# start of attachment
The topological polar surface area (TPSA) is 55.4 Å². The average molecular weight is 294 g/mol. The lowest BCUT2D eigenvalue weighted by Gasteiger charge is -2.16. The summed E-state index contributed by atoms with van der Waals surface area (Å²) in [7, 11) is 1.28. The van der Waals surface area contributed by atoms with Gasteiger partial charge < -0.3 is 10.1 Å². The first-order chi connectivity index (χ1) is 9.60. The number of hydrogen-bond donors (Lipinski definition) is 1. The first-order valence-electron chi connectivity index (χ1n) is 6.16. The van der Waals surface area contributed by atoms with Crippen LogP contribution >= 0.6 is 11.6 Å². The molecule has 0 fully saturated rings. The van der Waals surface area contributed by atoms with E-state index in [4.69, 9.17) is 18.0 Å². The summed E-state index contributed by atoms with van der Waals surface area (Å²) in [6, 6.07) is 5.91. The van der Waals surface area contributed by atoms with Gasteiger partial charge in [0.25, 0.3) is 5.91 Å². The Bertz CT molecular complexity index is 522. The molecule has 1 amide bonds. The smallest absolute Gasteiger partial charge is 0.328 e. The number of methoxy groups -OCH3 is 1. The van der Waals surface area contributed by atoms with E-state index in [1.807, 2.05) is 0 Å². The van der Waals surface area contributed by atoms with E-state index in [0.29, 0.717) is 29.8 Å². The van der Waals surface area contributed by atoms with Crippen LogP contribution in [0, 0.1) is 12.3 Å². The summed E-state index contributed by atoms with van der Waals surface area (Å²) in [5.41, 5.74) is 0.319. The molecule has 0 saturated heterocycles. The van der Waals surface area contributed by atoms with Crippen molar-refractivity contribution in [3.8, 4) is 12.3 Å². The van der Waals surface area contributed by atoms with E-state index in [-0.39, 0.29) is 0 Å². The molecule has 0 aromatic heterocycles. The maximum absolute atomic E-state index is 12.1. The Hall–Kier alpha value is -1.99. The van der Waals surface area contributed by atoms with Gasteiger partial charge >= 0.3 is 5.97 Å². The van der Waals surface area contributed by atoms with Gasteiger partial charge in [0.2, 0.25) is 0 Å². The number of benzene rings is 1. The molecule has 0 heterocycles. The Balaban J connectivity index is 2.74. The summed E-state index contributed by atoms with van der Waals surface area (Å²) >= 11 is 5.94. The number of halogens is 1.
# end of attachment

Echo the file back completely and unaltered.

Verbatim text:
The topological polar surface area (TPSA) is 55.4 Å². The average molecular weight is 294 g/mol. The lowest BCUT2D eigenvalue weighted by Gasteiger charge is -2.16. The summed E-state index contributed by atoms with van der Waals surface area (Å²) in [7, 11) is 1.28. The van der Waals surface area contributed by atoms with Gasteiger partial charge < -0.3 is 10.1 Å². The first-order chi connectivity index (χ1) is 9.60. The number of hydrogen-bond donors (Lipinski definition) is 1. The first-order valence-electron chi connectivity index (χ1n) is 6.16. The van der Waals surface area contributed by atoms with Crippen LogP contribution >= 0.6 is 11.6 Å². The molecule has 0 fully saturated rings. The van der Waals surface area contributed by atoms with E-state index in [4.69, 9.17) is 18.0 Å². The summed E-state index contributed by atoms with van der Waals surface area (Å²) in [6, 6.07) is 5.91. The van der Waals surface area contributed by atoms with Gasteiger partial charge in [0.25, 0.3) is 5.91 Å². The Bertz CT molecular complexity index is 522. The molecule has 1 amide bonds. The smallest absolute Gasteiger partial charge is 0.328 e. The number of methoxy groups -OCH3 is 1. The van der Waals surface area contributed by atoms with E-state index in [1.807, 2.05) is 0 Å². The van der Waals surface area contributed by atoms with E-state index in [0.29, 0.717) is 29.8 Å². The van der Waals surface area contributed by atoms with Crippen LogP contribution in [0, 0.1) is 12.3 Å². The summed E-state index contributed by atoms with van der Waals surface area (Å²) in [5.41, 5.74) is 0.319. The molecule has 0 saturated heterocycles. The van der Waals surface area contributed by atoms with Crippen molar-refractivity contribution in [3.8, 4) is 12.3 Å². The van der Waals surface area contributed by atoms with E-state index in [-0.39, 0.29) is 0 Å². The molecule has 0 aromatic heterocycles. The maximum absolute atomic E-state index is 12.1. The Hall–Kier alpha value is -1.99. The van der Waals surface area contributed by atoms with Gasteiger partial charge >= 0.3 is 5.97 Å². The van der Waals surface area contributed by atoms with Gasteiger partial charge in [0.2, 0.25) is 0 Å². The number of benzene rings is 1. The molecule has 0 heterocycles. The Balaban J connectivity index is 2.74. The summed E-state index contributed by atoms with van der Waals surface area (Å²) >= 11 is 5.94. The number of halogens is 1.